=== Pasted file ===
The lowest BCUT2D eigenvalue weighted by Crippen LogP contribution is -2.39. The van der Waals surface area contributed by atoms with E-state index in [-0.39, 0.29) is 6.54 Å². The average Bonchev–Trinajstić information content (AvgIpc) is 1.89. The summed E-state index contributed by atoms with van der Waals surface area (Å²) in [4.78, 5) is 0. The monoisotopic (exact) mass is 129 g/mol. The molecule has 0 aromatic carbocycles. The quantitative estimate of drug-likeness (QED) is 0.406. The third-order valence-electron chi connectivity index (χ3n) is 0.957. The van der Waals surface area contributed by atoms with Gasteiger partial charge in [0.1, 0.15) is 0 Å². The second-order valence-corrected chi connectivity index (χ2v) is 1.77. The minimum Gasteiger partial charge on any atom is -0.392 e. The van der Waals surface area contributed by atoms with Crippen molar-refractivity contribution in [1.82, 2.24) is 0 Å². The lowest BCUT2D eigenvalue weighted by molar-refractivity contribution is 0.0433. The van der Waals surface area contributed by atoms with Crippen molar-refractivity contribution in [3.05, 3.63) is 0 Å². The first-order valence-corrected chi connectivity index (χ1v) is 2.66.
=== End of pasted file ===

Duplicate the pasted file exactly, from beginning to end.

The lowest BCUT2D eigenvalue weighted by Crippen LogP contribution is -2.39. The van der Waals surface area contributed by atoms with E-state index in [-0.39, 0.29) is 6.54 Å². The average Bonchev–Trinajstić information content (AvgIpc) is 1.89. The summed E-state index contributed by atoms with van der Waals surface area (Å²) in [4.78, 5) is 0. The monoisotopic (exact) mass is 129 g/mol. The molecule has 0 aromatic carbocycles. The quantitative estimate of drug-likeness (QED) is 0.406. The third-order valence-electron chi connectivity index (χ3n) is 0.957. The van der Waals surface area contributed by atoms with Gasteiger partial charge in [0.1, 0.15) is 0 Å². The second-order valence-corrected chi connectivity index (χ2v) is 1.77. The minimum Gasteiger partial charge on any atom is -0.392 e. The van der Waals surface area contributed by atoms with Crippen molar-refractivity contribution in [1.82, 2.24) is 0 Å². The lowest BCUT2D eigenvalue weighted by molar-refractivity contribution is 0.0433. The van der Waals surface area contributed by atoms with Crippen molar-refractivity contribution in [3.05, 3.63) is 0 Å². The first-order valence-corrected chi connectivity index (χ1v) is 2.66.